Highways, RV parks, and Campgrounds

The four major routes that circle Northern British Columbia provide a sweeping view of all of the majestic scenery from the Rockies to the Pacific. Our annual starting point is Prince George, accessed via the Yellowhead Highway from Jasper, 235 miles to the east. We enjoy driving the Icefields Parkway through Banff and Jasper National Parks every year, and every year is different. Many first-time travelers to the north opt to cross the prairies, passing through Edmonton and arriving at Dawson Creek. We calculate that this route (which we used on our first trip) saves about a hundred miles. It does save some time, because there is little to stop to see.

From Jasper to Prince George, the highway leaves the central Rockies and moves towards and through lesser ranges. It is mountain driving all the way, but the Yellowhead is a major east-west route through Canada and is well-engineered, all blacktop, and subject to little construction. We usually drive this route in the evening or early morning, and always see large animals (moose, elk, deer, caribou, black bear). Note that two rest stops along this stretch allow eight hour parking, an exception to the rule for Canadian rest areas. The Yellowhead follows the Fraser River to Prince George. From there the John Hart Highway carries you another scenic 250 miles north to Mile "0" of the Alaska Highway at Dawson Creek. Along the way you will cross the Rockies from west to east at Pine Pass, the lowest pass through the range.

Use the buttons at left to visit each of the highways. Most people opt to take the Alaska Highway for the trip up, and follow the Cassiar/Yellowhead route home. Read our descriptions of both of these routes before you decide. We generally advise people to plan according to where they expect to be after mid July. That's when the bears come to Hyder to feed on chum, and late enough for the road to Salmon Glacier to be thawed out. People in a blind rush to get to Alaska go up on the Cassiar because they've been told it's shorter, then discover along the way what they would have seen had they come back that way.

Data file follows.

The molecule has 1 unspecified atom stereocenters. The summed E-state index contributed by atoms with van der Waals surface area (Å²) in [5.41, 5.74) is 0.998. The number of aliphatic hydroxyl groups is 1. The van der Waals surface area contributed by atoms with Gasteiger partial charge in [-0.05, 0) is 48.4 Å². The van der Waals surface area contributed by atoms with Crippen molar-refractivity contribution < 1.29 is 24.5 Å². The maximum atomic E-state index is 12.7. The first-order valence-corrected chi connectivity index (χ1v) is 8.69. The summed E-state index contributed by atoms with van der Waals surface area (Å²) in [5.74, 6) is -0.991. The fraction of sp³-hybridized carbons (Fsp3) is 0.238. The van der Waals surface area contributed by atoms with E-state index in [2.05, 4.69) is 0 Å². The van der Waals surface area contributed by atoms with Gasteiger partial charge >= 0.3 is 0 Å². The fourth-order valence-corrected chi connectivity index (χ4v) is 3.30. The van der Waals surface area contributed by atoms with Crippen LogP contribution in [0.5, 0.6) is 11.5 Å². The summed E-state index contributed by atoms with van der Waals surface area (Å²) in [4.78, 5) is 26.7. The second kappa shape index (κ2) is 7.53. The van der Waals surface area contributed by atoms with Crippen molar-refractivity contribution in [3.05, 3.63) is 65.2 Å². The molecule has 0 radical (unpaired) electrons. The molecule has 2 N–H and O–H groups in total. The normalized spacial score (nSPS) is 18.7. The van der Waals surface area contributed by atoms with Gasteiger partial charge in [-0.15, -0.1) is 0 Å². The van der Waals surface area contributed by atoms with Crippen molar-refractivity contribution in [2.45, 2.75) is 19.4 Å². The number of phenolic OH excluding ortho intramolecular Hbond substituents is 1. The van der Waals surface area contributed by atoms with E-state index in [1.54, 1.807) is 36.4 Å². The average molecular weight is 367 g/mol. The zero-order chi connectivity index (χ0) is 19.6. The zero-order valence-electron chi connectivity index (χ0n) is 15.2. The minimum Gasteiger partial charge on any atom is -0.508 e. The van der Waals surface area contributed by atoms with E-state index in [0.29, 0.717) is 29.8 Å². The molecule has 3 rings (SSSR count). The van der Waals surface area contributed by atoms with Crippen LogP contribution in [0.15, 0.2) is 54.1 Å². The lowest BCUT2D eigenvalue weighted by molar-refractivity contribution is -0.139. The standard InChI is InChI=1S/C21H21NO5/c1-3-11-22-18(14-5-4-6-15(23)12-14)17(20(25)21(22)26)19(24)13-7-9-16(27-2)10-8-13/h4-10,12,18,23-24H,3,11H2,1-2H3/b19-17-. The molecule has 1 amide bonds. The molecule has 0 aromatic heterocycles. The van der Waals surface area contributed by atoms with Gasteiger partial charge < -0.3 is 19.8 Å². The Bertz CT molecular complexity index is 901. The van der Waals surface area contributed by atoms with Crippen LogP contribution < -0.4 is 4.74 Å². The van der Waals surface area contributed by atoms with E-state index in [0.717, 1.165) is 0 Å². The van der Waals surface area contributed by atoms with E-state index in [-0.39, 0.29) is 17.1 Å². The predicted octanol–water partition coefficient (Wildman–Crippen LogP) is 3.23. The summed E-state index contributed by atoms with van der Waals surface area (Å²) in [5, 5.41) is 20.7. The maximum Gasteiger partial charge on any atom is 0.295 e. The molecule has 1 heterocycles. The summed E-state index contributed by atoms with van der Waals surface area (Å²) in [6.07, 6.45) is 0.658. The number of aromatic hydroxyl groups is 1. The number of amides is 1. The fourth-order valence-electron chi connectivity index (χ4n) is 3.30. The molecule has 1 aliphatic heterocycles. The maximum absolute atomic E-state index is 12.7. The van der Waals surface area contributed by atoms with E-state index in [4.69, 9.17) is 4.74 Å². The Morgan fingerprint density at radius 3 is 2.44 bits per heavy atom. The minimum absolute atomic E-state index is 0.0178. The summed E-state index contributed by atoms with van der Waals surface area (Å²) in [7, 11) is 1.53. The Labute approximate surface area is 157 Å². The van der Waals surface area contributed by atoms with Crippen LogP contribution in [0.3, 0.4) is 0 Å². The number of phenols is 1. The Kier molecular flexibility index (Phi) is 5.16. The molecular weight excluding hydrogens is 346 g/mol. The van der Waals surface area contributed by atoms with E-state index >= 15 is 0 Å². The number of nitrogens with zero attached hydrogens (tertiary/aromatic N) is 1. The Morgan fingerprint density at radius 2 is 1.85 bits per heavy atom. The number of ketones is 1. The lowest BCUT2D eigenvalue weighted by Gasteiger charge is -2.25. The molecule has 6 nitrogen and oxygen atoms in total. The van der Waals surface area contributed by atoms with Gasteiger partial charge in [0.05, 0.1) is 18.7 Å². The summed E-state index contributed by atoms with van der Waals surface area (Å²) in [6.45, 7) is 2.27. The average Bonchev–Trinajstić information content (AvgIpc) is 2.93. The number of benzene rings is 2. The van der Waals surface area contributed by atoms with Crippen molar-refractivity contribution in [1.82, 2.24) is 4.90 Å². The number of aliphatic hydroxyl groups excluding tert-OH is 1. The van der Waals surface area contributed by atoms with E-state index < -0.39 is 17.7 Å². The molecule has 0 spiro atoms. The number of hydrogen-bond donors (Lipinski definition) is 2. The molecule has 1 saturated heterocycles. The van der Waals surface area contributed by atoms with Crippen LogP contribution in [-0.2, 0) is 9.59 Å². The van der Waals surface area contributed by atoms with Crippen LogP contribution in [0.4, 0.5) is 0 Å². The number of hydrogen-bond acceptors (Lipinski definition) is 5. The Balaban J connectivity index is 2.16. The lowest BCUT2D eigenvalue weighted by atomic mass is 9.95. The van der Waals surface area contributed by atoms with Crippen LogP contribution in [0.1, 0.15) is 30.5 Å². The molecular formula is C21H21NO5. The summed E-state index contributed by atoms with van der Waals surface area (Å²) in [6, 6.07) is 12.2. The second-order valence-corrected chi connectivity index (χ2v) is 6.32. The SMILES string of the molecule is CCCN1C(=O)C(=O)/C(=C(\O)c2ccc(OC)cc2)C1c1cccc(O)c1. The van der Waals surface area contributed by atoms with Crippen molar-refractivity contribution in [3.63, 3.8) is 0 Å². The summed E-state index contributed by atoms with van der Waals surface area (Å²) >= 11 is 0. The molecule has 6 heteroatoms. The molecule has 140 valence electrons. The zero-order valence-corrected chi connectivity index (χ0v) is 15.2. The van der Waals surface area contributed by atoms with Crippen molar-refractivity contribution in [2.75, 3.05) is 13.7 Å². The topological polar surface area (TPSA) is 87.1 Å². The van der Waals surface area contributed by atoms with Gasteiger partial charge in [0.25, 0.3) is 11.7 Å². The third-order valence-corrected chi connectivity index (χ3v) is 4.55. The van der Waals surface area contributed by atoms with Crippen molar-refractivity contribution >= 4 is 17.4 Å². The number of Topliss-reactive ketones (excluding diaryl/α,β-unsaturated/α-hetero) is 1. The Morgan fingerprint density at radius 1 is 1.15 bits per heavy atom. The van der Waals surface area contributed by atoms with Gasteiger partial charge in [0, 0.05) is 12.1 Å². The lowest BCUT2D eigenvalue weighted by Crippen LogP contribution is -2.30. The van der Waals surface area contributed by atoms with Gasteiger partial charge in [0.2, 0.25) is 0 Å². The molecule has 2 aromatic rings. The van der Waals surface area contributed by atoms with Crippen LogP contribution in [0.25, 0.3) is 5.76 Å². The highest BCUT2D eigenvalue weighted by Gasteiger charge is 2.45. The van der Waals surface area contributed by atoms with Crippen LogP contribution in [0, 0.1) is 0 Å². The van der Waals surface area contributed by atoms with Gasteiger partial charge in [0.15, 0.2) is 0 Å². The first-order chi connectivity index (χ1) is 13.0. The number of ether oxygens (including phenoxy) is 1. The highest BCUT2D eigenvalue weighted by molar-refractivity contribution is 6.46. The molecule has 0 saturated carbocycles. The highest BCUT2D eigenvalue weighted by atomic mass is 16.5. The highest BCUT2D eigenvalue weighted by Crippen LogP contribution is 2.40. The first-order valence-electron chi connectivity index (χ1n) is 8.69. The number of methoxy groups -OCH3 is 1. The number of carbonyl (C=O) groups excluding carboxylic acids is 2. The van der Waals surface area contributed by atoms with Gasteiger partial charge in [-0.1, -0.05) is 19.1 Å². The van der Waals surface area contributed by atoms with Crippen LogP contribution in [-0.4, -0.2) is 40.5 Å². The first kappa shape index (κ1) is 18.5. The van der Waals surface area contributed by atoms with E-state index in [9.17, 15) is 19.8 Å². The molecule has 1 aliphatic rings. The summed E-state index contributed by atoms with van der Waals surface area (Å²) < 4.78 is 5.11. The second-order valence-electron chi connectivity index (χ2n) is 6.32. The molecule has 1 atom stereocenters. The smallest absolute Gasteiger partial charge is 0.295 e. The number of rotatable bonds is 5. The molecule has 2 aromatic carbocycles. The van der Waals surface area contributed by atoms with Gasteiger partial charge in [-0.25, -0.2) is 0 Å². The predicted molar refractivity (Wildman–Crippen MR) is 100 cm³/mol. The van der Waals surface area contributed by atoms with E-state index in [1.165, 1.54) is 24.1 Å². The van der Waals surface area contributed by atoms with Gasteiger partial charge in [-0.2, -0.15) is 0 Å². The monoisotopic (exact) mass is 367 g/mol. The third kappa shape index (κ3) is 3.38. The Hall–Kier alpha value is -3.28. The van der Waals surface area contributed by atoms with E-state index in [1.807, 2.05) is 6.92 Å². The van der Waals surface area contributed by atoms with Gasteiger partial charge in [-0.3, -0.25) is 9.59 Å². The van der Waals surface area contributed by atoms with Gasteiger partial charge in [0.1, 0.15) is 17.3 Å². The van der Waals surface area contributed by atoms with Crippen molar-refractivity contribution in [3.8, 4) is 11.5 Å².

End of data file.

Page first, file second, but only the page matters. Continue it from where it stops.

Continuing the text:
When returning to the Lower 48 from Prince George, there are several interesting options, including the fruit growing Okanagan Valley and the canyons of the Fraser River. These routes are beyond the scope of this site, but we will be glad to give specific information about all of the approach routes by E-mail.

In British Columbia and the Yukon, camping and overnight parking are not permitted at rest areas and turnouts, unless otherwise posted. Some people choose to flaunt this law, and enforcement is becoming more frequent. As you will see from these pages, there is no shortage of camping facilities anywhere, and the prices vary from reasonable to cheap. Campground operators must do all of their year's business in a short season, and deserve your support.

In 1999 British Columbia began to charge for camping at BC Campsites. These are small user maintained sites, not to be confused with the larger Provincial Parks and Campgrounds. Campsites are often signed with one brown sign, set parallel to the road, so they are easy to miss. You must purchase a coupon in advance of going to the site and leave it in the collection box. BC has also started to add a 50% surcharge for parties with a nonrecreational towed vehicle, meaning a small car or van, not trailers or fifth wheels. For many travelers this means going on to an RV park with full hookups for just a few dollars more. As of February, 2002 we have it from a Parks Canada source that this surcharge will apply to second vehicles driven in to a space, but not to tows of any kind. The Yukon also uses a coupon scheme for all of it's government campgrounds. In 2002 the BC parks camping fee went up to $15CN, although there are still some that are cheaper. Yukon Campgrounds cost $12CN.

Finally, please respect private property. Even though you may think you are miles from civilization, people own much of the land you will pass through. Would you want someone to pull in and set up camp on your front lawn, then walk their dog? First Nation lands in Canada and Native Corporation lands in Alaska require permission for use, and sometimes a fee.

Return to top of page and start from either the John Hart Highway or Yellowhead.


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